US Military Takes War Training To The Metaverse With Project Tripoli

US Military Takes War To The Metaverse With Project Tripoli
A "military metaverse" as imagined by AI (Midjourney).

While those who expected the Metaverse industry to boom in 2022 may be cutting their losses. One area of the nascent space with significant adoption in the concluded year was military training.

Several synthetic training programs have emerged, enabling military personnel to train in virtual environments. They combine elements of game consoles, flight simulators, and arcade games.

The US military is one of the earliest militaries in the world to adopt the metaverse. The body launched a metaverse project that provides a realistic combat experience. One such program is Project Tripoli, a US Marine Corps program training soldiers on coordinating actions and weapons integration.

Project Tripoli: War training in the metaverse

Media reports revealed that Project Tripoli provides the Marines with a virtual environment that radically changes their training by exposing them to emerging technologies.

The spokesperson of Training and Education Command, U.S. Marine Corps, Capt. Phillip Parker reportedly said:

“Project Tripoli will provide the Marine Corps with a virtual environment that embeds with live training for Marines to gain experience with emerging systems and capabilities across all domains.”

Speaking on the program’s applications, simulation officer Capt. Garrett Loeffelman said Project Tripoli was not just another simulation. According to Loeffelman, the project links “the live training with simulation and augmented reality.”

US Military Takes War Training To The Metaverse With Project Tripoli
A US soldier undergoing training in the metaverse (Source: Warontherocks)

Other countries make headway

Meanwhile, military training in the metaverse is not restricted to the US alone. Asian countries like China and India have also advanced in training their armies through the metaverse.

The marketing lead at Naviworks, a company that is the main simulation supplier for the Korean defense forces, Angela Park, said:

“We provide a 3D-modeling tool scenario editor, training executor and after-action review, and also, hardware parts; we can provide virtual reality or mixed reality, augmented reality and extended reality, according to the customers’ needs.”

While virtual training is cheaper, not every agency can still afford it. Some companies, such as Digimation, have developed DART, more affordable technology and more suitable for police departments.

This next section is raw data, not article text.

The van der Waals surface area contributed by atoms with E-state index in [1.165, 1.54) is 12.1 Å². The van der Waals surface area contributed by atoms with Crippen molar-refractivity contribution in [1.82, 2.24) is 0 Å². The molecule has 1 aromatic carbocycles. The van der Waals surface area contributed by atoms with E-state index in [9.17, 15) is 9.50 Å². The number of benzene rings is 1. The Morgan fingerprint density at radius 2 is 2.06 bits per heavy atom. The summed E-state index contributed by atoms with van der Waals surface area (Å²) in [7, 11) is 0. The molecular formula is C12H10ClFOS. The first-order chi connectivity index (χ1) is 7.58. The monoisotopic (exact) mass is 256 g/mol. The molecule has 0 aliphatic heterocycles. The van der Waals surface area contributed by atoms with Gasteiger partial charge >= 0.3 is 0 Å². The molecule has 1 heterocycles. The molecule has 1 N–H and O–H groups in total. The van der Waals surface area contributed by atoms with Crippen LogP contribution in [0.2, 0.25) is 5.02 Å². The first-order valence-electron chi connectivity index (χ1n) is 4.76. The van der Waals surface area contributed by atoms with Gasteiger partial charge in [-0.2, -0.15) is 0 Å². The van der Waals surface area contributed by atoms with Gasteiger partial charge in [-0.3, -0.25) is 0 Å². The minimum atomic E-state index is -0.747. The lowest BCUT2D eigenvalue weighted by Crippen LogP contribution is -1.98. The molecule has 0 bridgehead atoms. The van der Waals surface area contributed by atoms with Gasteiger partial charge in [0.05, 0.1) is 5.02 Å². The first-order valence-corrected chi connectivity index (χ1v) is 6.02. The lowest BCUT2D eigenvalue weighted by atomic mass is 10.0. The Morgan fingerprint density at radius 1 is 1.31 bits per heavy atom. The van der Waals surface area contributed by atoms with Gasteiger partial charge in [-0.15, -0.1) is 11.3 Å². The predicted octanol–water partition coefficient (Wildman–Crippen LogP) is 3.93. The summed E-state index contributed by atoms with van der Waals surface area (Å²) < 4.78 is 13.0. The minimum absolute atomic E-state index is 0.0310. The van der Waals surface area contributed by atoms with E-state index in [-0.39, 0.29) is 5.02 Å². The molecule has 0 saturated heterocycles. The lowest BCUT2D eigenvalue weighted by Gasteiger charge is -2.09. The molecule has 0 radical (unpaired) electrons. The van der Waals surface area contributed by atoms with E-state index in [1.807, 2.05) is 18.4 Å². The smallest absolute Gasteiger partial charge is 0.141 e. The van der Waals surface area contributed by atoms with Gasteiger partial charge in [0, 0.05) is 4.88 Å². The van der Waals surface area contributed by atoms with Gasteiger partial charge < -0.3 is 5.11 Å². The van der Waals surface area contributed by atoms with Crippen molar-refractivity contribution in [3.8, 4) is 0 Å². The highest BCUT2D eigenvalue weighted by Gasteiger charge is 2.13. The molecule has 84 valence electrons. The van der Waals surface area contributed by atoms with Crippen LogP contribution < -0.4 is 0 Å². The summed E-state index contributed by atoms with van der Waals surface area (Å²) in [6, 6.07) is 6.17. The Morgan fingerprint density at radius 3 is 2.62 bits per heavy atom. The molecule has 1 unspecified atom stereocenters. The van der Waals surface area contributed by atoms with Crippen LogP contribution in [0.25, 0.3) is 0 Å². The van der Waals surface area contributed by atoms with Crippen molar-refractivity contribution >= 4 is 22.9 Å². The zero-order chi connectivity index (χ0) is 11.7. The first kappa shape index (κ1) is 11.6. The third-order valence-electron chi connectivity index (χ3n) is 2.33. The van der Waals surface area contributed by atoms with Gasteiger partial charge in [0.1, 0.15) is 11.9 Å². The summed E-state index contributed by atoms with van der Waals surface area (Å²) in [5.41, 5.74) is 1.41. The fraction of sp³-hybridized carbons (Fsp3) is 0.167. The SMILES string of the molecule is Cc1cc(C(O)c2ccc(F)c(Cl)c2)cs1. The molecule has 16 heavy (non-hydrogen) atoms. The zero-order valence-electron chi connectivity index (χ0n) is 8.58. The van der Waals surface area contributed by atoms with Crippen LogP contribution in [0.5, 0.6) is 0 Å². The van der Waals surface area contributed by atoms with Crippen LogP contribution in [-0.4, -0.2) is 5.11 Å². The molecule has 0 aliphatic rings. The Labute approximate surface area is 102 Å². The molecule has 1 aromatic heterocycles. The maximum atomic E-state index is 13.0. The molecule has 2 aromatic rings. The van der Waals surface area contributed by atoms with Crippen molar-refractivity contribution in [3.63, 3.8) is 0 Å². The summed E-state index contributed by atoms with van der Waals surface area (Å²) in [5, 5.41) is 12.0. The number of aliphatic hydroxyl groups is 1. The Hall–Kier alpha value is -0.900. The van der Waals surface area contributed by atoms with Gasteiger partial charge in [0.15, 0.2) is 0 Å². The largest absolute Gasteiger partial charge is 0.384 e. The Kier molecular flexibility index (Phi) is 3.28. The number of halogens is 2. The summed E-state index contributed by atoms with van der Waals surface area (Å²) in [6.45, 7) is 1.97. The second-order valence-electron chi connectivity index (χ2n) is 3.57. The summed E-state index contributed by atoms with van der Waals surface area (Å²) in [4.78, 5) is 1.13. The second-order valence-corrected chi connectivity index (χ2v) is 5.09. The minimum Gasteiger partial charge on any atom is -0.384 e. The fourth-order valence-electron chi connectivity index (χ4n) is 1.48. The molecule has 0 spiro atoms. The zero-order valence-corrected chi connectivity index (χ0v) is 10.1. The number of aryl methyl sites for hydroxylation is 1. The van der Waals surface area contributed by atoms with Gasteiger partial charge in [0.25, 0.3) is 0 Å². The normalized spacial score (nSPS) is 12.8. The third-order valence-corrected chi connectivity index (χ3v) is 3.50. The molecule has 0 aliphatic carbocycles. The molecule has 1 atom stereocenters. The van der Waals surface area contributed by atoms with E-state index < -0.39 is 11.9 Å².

Speaking on the advantages of DART, the president of Digimation, David Avgiko, noted that it has software that allows agencies to make their training courses and do other things that make the training more realistic.

Another company, Bohemia Interactive Simulations, or BISim, focuses on geographical realism. This can give military personnel an advantage regarding their familiarity with the terrain.

US Military Takes War Training To The Metaverse With Project Tripoli
Midjourney AI.

Challenges persist

However, it is not all positive news for military training in the metaverse. One of the first concerns is graphics quality and how it affects training effectiveness. Companies noted that most trainees take training less seriously if the graphics quality is not as good as the games they are familiar with.

They also noted that most trainees tend to be more relaxed during training which shows the need for more realistic experiences.

Also, some parts of military training cannot be done virtually. For example, loading shells into artillery can’t be done through a computer game.

Additionally, some of the trainees have reported health effects. Bloomberg reported that soldiers who used Microsoft’s HoloLens goggles suffered from nausea, headaches, and other issues.

But these concerns won’t stop virtual military training. Several countries are already using this technology, and Technavio has projected a yearly growth rate of 4.67% until 2026.

Image credits: Shutterstock, CC images, Midjourney, Unsplash.